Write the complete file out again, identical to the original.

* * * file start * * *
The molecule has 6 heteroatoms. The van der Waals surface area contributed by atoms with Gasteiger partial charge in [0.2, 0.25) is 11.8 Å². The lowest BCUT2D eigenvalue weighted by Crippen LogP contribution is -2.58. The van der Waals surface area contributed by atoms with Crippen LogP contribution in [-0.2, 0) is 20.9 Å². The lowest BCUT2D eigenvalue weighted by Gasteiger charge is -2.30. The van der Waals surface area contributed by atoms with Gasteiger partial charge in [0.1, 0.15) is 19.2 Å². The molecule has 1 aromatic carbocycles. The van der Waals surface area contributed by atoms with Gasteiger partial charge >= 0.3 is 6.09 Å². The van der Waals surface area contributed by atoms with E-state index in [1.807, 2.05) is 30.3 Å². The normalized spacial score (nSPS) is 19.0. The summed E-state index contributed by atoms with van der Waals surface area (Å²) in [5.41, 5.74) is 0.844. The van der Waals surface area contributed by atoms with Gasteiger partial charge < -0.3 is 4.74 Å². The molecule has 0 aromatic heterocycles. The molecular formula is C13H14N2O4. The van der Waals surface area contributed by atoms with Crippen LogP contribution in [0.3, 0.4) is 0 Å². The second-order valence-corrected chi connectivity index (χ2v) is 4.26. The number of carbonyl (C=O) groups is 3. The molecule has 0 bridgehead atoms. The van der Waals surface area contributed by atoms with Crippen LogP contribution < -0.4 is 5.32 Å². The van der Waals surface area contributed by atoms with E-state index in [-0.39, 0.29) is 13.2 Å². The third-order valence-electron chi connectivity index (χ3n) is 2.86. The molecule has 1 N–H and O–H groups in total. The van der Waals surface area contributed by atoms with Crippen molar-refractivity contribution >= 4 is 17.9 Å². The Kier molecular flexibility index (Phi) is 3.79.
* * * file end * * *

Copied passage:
The molecule has 6 heteroatoms. The van der Waals surface area contributed by atoms with Gasteiger partial charge in [0.2, 0.25) is 11.8 Å². The lowest BCUT2D eigenvalue weighted by Crippen LogP contribution is -2.58. The van der Waals surface area contributed by atoms with Crippen LogP contribution in [-0.2, 0) is 20.9 Å². The lowest BCUT2D eigenvalue weighted by Gasteiger charge is -2.30. The van der Waals surface area contributed by atoms with Gasteiger partial charge in [0.1, 0.15) is 19.2 Å². The molecule has 1 aromatic carbocycles. The van der Waals surface area contributed by atoms with Gasteiger partial charge >= 0.3 is 6.09 Å². The van der Waals surface area contributed by atoms with E-state index in [1.807, 2.05) is 30.3 Å². The normalized spacial score (nSPS) is 19.0. The summed E-state index contributed by atoms with van der Waals surface area (Å²) in [5.41, 5.74) is 0.844. The van der Waals surface area contributed by atoms with Gasteiger partial charge < -0.3 is 4.74 Å². The molecule has 0 aromatic heterocycles. The molecular formula is C13H14N2O4. The van der Waals surface area contributed by atoms with Crippen LogP contribution in [0.3, 0.4) is 0 Å². The second-order valence-corrected chi connectivity index (χ2v) is 4.26. The number of carbonyl (C=O) groups is 3. The molecule has 0 bridgehead atoms. The van der Waals surface area contributed by atoms with Crippen LogP contribution < -0.4 is 5.32 Å². The van der Waals surface area contributed by atoms with E-state index in [-0.39, 0.29) is 13.2 Å². The third-order valence-electron chi connectivity index (χ3n) is 2.86. The molecule has 1 N–H and O–H groups in total. The van der Waals surface area contributed by atoms with Crippen molar-refractivity contribution >= 4 is 17.9 Å². The Kier molecular flexibility index (Phi) is 3.79.